Tax season is in full swing. So are tax scams


Tax season is in full swing, and that means scammers are on the prowl.

Tax scams generally spike early in the year when taxpayers begin filing their returns with the IRS. (Tax season started on February 12.) They also flare up during times of crisis, such as the Covid pandemic, according to the federal agency.

Scammers may be more active this year compared to previous tax filing periods, compounded by the late start of the season, experts said.

“It’s like the perfect storm we’re dealing with right now,” said Howard Silverstone, a forensic accountant and a member of the fraud task force for the American Institute of Certified Public Accountants.

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Much of the fraud generally involves identity theft, according to tax experts. In such cases, a criminal could steal personal information to file a false tax return and collect your refund.

Taxpayers can also inadvertently provide personal data to criminals who falsely claim they can help collect stimulus checks, according to the IRS. Congress aims to pass a $ 1.9 trillion Covid relief bill that includes $ 1,400 stimulus checks by mid-March.

“Thousands of people have lost millions of dollars and their personal information to tax scams,” according to the IRS.

More than 89,000 Americans filed a complaint with the Federal Trade Commission last year reporting tax fraud related to identity theft, according to the consumer agency. Identity theft was the most reported type of fraud in 2020, the FTC said.

Tax identity theft

Criminals often communicate by phone and email to try to scam unsuspecting victims.

In IRS imposter scams, for example, a scammer may pose as an IRS agent and try to intimidate callers into disclosing confidential information. Phishing scams aim to obtain data such as account information and passwords through fake websites, text messages and emails.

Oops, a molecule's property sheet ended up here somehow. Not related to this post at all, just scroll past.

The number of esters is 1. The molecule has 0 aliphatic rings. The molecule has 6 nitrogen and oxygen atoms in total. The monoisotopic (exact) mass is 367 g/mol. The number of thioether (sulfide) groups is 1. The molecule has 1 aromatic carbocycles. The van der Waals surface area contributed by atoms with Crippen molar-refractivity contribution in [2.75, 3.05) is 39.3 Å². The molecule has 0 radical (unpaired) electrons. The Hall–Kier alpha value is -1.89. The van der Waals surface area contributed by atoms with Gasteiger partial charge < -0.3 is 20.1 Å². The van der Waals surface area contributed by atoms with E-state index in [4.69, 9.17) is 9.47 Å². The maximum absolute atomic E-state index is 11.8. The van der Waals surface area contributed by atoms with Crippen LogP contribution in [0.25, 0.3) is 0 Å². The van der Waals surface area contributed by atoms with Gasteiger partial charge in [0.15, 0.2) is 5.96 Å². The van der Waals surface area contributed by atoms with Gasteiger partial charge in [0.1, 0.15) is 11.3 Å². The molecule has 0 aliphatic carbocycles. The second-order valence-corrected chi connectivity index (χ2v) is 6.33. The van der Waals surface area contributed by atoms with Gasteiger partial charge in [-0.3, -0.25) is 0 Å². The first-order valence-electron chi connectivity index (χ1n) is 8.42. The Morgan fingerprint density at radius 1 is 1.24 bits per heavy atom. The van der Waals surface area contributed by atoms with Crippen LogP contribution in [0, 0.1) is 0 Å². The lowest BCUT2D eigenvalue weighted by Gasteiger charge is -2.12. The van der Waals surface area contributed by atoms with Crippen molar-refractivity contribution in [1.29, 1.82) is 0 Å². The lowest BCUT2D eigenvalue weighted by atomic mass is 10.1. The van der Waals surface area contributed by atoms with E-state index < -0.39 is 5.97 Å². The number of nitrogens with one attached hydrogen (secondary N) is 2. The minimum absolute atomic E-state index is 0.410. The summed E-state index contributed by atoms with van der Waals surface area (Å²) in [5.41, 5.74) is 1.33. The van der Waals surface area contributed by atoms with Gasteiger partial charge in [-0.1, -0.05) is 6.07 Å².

However, the IRS will not initiate Contact taxpayers via email, text, or social media channels to request personal or financial information. The agency will also not call to demand immediate payment; officials will generally send a bill first to any taxpayer who owes taxes.

One surefire way to reduce the chances of fraud is by filing tax returns as soon as possible.

“We are in tax season,” Silverstone said. “Don’t procrastinate.

“Once you file your tax return, limit the chance that someone else has stolen your identity and done so.”

What should the victims do?

There are different steps that tax-related identity theft victims must take, depending on whether the taxpayer reports the fraud (for example, if their e-filed return is rejected due to a duplicate filing) or if the IRS marks a tax return. suspicious tax with your name. on it, according to the agency.

In the latter case, the IRS will send you a notice or letter (Letter 4883C or 6330C) requesting to verify your identity. You may need to call a toll-free number provided and possibly visit an IRS Taxpayer Assistance Center.

If you report an incident, file a paper tax return. Complete an Identity Theft Affidavit (Form 14039) and attach it to the back of your printed statement. The IRS can open a case and assign it to an identity theft specialist.

Taxpayers will eventually receive notification that their case has been resolved, but it can take a while, usually within 120 days, but complex cases can take at least 180 days, according to the IRS.

Some victims will be placed in the Identity Protection PIN program and will obtain a new six-digit PIN annually.

Consumers should also check with their state tax agency for additional steps at the state level.

They should also consider freezing their credit with credit reporting companies (such as Equifax, Experian, and TransUnion). These can always be lifted, permanently or temporarily, later.

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